December 17, 2012 by Ross Alabo-George Leave a Comment
It was just a few minutes to 13.00hours and the service of songs was in session when our chartered Caverton helicopter landed in the ancient breezy coastal community of Okoroba, hometown of Oronto Douglas, President Goodluck Jonathan’s Special Adviser on Research and Documentation. I had flown with my Uncle, Engr. Mayne David-West, Principal Consultant of Pearl Consultants, and George Kerley, Coordinator of The Jonathan Project and an unrepentant crusader of the President.
We proceeded directly to the venue of the service of songs. It was a 10-minute walk from the school field where the helicopter had landed, and it offered an opportunity to see the sprawling ancient community and the new developments taking place. The people were very happy. They were seeing new faces – ministers, governors, commissioners, corporate executives, and citizens they only read about and saw in the newspapers and television stations walk on the new rigid pavements of their community. I think above all, they wowed at the Nollywood stars who dazzled the natives to disbelief. Ramsey Nouah, Rita Dominic, Segun Arinze and others. The big masquerade — Kanu Nwankwo — was right there also. I said to myself, the children of Okoroba town would be inspired by the time the body of Pa Douglas was finally laid to rest.
In this flourish and fanfare, Gen. Owoye Azazi sat quiet, listening to the incisive message delivered by Pastor Ayo Oritsejafor. He seemed consumed by the pastor’s deep rhetoric about how ephemeral life was, and how wealth and money were necessary vanity but how a life well-spent is eternal in value. Still, I interrupted his intense engrossment. He was excited to see me. We exchanged pleasantries and asked that I stay around for a chat after the pastor’s message. I did.
The General is a towering man. Dressed in a grey-striped French suit and black shoes, I watched him walk in his usual calculated steps as he left the tent to the other tent where the reception for visitors was to be held. He looked fresh, like he had rested well after his surprising removal as the National Security Adviser. His warmth was charming and his humility ever evident. He was led to a roundtable on the first row and he took his seat by his friend, Engr. David-West whom he hadn’t seen in months. They chatted warmly while they poured themselves a little champagne. He was served soup and he ate light. In about 45 minutes he was done. Just about then, he received a signal that the ill-fated helicopter was on its way.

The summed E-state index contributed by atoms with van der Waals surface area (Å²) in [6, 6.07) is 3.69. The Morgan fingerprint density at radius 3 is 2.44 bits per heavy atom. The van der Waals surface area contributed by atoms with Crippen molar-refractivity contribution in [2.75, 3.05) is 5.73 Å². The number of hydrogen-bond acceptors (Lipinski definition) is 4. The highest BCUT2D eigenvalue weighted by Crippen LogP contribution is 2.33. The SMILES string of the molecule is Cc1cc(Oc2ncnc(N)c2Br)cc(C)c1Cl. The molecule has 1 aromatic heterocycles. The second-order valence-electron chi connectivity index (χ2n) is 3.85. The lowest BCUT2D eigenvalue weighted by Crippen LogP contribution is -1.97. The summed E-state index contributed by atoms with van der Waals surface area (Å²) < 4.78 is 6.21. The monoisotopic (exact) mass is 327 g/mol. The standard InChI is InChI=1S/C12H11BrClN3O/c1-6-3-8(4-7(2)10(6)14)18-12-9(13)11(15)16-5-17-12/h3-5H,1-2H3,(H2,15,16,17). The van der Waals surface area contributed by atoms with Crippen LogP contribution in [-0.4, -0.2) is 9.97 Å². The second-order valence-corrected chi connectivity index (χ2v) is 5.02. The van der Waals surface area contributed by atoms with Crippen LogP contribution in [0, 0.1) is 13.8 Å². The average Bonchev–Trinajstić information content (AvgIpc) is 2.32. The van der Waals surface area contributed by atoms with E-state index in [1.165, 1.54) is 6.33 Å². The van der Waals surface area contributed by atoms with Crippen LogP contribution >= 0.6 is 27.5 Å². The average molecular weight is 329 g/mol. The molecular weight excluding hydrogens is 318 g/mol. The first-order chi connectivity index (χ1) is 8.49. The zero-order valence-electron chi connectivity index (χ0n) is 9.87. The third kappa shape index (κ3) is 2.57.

He walked around to the other tables, shook hands and made his way out. He was headed for the helicopter, but he was obviously not in a hurry. He strolled with Governor Patrick Yakowa, a governor whose humility endeared me to him. Yakowa spoke softly, greeted warmly and smiled like he knew it was a final moment to be enjoyed. We walked ahead of the governor and the General, and in a few minutes we were all at the Okoroba Primary School field.
There were a few chartered helicopters arriving and taking off. The choppy drone of rotor blades slicing through the air ruffled us a bit. The primary school was sufficiently solicitous of intervention. The classroom had neither doors nor windows, in fact it looked abandoned. While we stood inside, I asked why a primary school in Douglas’s hometown would be this wrecked. I called a young man, and in intense curiosity I began to question him. My findings were that a new primary school was being developed with a new community library built and well-equipped. I was satisfied, I would have been disappointed.